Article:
Material – Part 8

Previously in this series we’ve looked at a number of different things that we can do to begin applying some principles of material design to our apps. In this concluding article in this series we’ll turn our attention to Activity transitions which are an important part of material design as they are designed to provide a smooth visual transition between different parts of the app which (if we do it right!) will provide the user with clear visual cues as to how they navigate through the app in response to their interactions.
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Material – Part 7

In the previous article we began looking at how RecyclerView makes life an awful lot easier when dragging list items to alter their position. We looked at how we can generate a bitmap of the view that we want to drag, and promote it to an overlay layer so that we can move it around easily. In this article we’ll look at dynamically moving the other items in the list automatically as we drag.
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Material – Part 6

Previously in this series we have applied basic Material design to a simple RSS reader app, and most recently we converted our ListView to the new RecyclerView. However, at the conclusion of the previous article, we had completed this migration but the net result in terms of UI was zero – the behaviour was exactly the same. This begs the question: “So why bother?” In this article we’ll look at dragging items in the list to change their order (which is not impossible, but can be pretty tricky using ListView), and see how much easier it is using RecyclerView.
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Material – Part 4

Previously in this series we’ve looked at applying some aspects of Material design to our simple RSS app. In this article we’re going to look at replacing our ListView implementation with RecyclerView. While this won’t have any effect of the user, it will be an enabler which will allow us to apply some more material goodness which would be difficult to achieve with ListView.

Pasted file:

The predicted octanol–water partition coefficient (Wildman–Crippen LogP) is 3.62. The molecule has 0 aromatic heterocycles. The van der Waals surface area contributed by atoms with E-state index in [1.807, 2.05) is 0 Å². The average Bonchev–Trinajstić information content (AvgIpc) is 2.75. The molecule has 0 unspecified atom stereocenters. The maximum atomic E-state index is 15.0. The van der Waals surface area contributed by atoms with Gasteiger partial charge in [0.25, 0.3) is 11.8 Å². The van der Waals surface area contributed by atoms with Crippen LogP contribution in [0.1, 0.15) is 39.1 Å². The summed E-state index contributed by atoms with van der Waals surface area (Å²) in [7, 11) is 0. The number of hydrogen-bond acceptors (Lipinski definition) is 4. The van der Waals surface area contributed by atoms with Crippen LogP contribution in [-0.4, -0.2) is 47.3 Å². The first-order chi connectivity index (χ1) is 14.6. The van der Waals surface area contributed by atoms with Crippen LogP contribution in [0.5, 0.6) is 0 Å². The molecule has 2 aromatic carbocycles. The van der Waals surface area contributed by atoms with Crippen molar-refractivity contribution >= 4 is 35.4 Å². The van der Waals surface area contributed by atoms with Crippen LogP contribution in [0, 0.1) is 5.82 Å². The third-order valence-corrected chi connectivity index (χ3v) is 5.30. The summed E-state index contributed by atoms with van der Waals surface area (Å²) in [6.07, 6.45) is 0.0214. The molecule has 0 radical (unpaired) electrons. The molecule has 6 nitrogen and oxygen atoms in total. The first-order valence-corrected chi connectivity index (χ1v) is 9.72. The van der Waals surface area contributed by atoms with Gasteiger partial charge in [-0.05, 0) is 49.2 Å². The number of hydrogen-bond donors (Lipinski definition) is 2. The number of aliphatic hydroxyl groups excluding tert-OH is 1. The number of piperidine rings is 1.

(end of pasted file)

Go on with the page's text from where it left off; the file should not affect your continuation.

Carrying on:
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Material – Part 2

In the previous article we got a simple app working which is a simple RSS viewer showing a list of recent Styling Android posts, and a detail view when you click on them. In this article we’ll look at applying some material design principles to the app and also try and make it backwards compatible using the appcompat library.
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Palette – Part 4

When originally written this series concluded at the end of the previous article but, on the day that article was published, the full Lollipop SDK was released which included the full release of the Palette library. The Palette API which shipped with Lollipop changed slightly from the one which was released as part of the Android-L developer preview, so in this article we’ll look at the changes and update the code from Palette – Part 2 to work with the full released library.
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